Heat and NIR light work in complementary ways to help reduce weight and cellulite, and when used together, offer a one-two punch that can be the difference between success or failure.

As we’ve illustrated difficult weight loss is often the result of stress, toxicity, poor metabolism and the inability to exercise.  When we apply the concept of minimum effective dose it becomes clear that NIR saunas have a role to play in difficult weight loss.  One daily NIR session when applied consistently over months, has huge potential to not only help with weight loss, but also to improve health in many other ways.

A NIR lamp sauna provides these benefits and is easily and affordably able to be used by anyone in any space.  A portable NIR sauna can be hung in a shower or bath or used on a stand in a small room eliminating the need for a great big “box” sauna.  It also eliminates the cost of the larger wooden structures making it realistic to have in your home.  The consistency of using it daily is the key and to do this it truly does need to be home based.

We’ve been using and researching NIR saunas for many years and welcome any questions or comments.  For more information on our saunas, including price,  visit us at www.nirsauna.com.au or check out our YouTube channel or blog in our Learning Centre also at www.nirsauna.com.au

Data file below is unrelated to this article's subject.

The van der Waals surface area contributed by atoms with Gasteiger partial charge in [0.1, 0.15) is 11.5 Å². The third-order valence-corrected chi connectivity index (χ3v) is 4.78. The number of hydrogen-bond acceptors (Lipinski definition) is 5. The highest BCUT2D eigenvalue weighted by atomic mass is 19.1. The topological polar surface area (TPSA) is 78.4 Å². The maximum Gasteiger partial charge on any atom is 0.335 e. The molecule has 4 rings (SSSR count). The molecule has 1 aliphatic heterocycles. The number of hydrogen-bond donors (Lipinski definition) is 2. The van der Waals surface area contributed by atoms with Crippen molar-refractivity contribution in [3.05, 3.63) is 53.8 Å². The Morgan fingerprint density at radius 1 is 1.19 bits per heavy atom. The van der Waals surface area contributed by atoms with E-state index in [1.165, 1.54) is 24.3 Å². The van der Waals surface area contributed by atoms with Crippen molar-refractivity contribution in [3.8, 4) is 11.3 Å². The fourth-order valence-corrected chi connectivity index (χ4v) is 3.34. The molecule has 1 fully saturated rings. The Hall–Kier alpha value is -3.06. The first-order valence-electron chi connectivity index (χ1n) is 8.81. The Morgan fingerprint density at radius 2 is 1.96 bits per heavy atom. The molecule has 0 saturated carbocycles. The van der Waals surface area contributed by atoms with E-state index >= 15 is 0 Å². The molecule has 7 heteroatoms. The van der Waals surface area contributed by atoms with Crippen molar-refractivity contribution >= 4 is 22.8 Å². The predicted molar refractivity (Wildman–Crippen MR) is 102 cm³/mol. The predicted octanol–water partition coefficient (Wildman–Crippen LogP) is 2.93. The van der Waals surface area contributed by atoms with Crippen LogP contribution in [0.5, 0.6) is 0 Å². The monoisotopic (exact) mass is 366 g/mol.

1. Hyman, Mark A. "Environmental toxins, obesity, and diabetes: an emerging risk factor." Alternative therapies in health and medicine 16.2 (2010): 56.
  2. Lambert, Gerard, and Jules Brodeur. "Influence of starvation and hepatic microsomal enzyme induction on the mobilization of DDT residues in rats." Toxicology and applied pharmacology 36.1 (1976): 111-120.
  3. Sears, Margaret E., Kathleen J. Kerr, and Riina I. Bray. "Arsenic, cadmium, lead, and mercury in sweat: a systematic review." Journal of environmental and public health 2012 (2012).
  4. Eisalo, A., and O. J. Luurila. "The Finnish sauna and cardiovascular diseases." Annals of clinical research 20.4 (1987): 267-270.
  6. Ross, Gerald H., and Marie C. Sternquist. "Methamphetamine exposure and chronic illness in police officers: significant improvement with sauna-based detoxification therapy." Toxicology and industrial health 28.8 (2012): 758-768.
  7. Krause, Mauricio, et al. "Heat shock proteins and heat therapy for type 2 diabetes: pros and cons." Current Opinion in Clinical Nutrition & Metabolic Care 18.4 (2015): 374-380.
  8. Höfling, Danilo B., et al. "Low-level laser in the treatment of patients with hypothyroidism induced by chronic autoimmune thyroiditis: a randomized, placebo-controlled clinical trial." Lasers in medical science 28.3 (2013): 743-753.
  9. Johnstone, Daniel M., et al. "Turning on lights to stop neurodegeneration: the potential of near infrared light therapy in Alzheimer's and Parkinson's disease." Frontiers in neuroscience 9 (2015).


Join The Discussion

Add Your Comments

(Required, not publicised)